Oscar-winning actress Patty Duke dies at 69

This file photo taken on March 23, 2010 shows actress Patty Duke speaking during the Social Security Administration Reunites the cast of ‘The Patty Duke Show’ press conference. — AFP

This file photo taken on March 23, 2010 shows actress Patty Duke speaking during the Social Security Administration Reunites the cast of ‘The Patty Duke Show’ press conference. — AFP

Actress and singer Patty Duke, who won an Oscar at age 16 for her portrayal of deaf-blind political activist Helen Keller in “The Miracle Worker,” died Tuesday. She was 69. Duke, whose real name was Anna Pearce, had developed sepsis from a ruptured intestine, her manager Mitchell Stubbs said in a statement. “This morning, our beloved wife, mother, grandmother, matriarch and the exquisite artist, humanitarian, and champion for mental health Anna Patty Duke Pearce closed her eyes, quieted her pain and ascended to a beautiful place,” said her son, the actor and director Sean Astin.

Astin, who played hobbit Samwise Gamgee in Peter Jackson’s “The Lord of the Rings” trilogy, said the family were celebrating the “infinite love and compassion she shared through her work and throughout her life.” Duke, who lived in New York, shot to fame with a best supporting actress Academy Award for her role as Keller in Arthur Penn’s 1962 biopic “The Miracle Worker.” She built on her success by playing “identical cousins” in her own sitcom, “The Patty Duke Show,” which ran for more than 100 episodes in the mid-1960s.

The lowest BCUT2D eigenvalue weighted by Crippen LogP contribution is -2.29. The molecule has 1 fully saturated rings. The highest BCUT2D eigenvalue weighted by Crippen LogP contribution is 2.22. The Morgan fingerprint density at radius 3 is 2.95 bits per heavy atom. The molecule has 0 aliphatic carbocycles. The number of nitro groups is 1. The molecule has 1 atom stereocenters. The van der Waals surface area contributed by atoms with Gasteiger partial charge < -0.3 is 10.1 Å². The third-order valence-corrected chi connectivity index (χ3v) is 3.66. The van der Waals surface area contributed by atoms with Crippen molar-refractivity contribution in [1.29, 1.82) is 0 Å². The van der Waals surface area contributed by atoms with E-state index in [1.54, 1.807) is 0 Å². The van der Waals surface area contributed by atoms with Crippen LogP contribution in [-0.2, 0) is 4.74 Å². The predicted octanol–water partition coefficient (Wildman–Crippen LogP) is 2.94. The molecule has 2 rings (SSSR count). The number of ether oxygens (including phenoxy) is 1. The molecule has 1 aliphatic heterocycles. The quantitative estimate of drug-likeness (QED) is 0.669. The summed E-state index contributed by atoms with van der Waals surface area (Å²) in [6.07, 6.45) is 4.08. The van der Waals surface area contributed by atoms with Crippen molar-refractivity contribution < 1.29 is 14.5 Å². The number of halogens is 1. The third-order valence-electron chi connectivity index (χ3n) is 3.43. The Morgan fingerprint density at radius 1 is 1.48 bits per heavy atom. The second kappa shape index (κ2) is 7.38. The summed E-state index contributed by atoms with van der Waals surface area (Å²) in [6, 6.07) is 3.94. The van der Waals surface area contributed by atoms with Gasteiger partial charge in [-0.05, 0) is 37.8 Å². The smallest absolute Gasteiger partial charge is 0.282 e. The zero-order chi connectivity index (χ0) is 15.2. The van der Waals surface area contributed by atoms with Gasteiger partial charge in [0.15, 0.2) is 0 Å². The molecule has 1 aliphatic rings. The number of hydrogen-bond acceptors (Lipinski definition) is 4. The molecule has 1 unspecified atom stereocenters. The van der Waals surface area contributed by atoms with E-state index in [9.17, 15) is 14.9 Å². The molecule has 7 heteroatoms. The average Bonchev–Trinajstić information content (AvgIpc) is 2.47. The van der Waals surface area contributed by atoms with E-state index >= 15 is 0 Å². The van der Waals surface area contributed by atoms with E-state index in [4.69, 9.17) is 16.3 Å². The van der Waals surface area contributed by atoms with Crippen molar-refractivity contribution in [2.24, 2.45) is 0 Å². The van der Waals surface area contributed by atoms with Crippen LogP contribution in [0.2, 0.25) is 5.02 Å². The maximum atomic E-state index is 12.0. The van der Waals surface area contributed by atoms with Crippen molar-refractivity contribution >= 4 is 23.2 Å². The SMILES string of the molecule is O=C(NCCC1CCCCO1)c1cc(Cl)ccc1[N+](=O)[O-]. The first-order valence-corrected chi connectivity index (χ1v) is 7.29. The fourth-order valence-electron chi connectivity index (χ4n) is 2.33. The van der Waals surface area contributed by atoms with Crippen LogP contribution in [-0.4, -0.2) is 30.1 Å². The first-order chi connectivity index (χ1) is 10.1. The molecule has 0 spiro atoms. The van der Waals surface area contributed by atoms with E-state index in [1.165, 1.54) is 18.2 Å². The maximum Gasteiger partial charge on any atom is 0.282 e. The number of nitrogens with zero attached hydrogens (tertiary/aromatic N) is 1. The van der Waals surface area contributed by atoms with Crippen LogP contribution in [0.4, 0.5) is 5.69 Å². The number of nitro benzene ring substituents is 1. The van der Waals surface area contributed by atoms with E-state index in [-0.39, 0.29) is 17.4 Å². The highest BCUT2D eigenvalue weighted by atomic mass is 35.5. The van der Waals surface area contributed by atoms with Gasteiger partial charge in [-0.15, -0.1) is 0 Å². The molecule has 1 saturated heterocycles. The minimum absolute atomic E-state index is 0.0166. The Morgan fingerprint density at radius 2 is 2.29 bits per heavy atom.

She went on to take film roles, including in Mark Robson’s 1967 drama “Valley of the Dolls,” embarked on a successful singing career and served as president of the Screen Actors Guild from 1985 to 1988. She won three Emmy Awards, including for the miniseries “Captains and Kings” and television movie “My Sweet Charlie,” which both aired in the 1970s. In her 1987 autobiography, she revealed that she had been diagnosed with bipolar disorder, then known as manic depression, five years earlier, and she went on to become a vocal advocate for people with mental health issues.

‘Brave humanitarian’
Duke apologized to fans earlier in March for having kept a low profile recently. “I have been absent, but not far, believe me. I love and miss you all. Hopefully back more soon and often,” tweeted the star, who celebrated 30 years of marriage to her fourth husband, drill sergeant Mike Pearce, two weeks ago. “My mother’s life touched tens of millions of people. Her groundbreaking portrayal of iconic American legend Helen Keller launched a career that would span six decades,” said Astin.
“First on Broadway and then on the silver screen, Patty Duke’s characterization of the extraordinary development of the blind-deaf child brought global attention to the plight of people living with those challenges.” Astin said Duke had talked about setting up a “Patty Duke Mental Health Initiative” as she struggled with illness. Her death triggered an outpouring of tributes from Hollywood, led by the Academy of Motion Picture Arts and Sciences which posted a picture of Duke as a grinning teen, proudly brandishing her Oscar.

West Wing star Marlee Matlin, who won a best actress Oscar for “Children of a Lesser God,” described Duke as “brave, outspoken and humanitarian” while “Star Trek” and “TJ Hooker” actor William Shatner said she was “a wonderful friend.” “21 Jump Street” actress Holly Robinson Peete, soap star Alyssa Milano, pro wrestler Jerry Lawler and US radio host Tammy Bruce all took to Twitter to offer their condolences. “She was so cool she had a disco dance named after her in my hood in 70s NYC,” said legendary New York musician and producer Nile Rodgers. Flowers were being readied to be placed on Duke’s Walk of Fame star on Hollywood Boulevard.-AFP

This article was published on 30/03/2016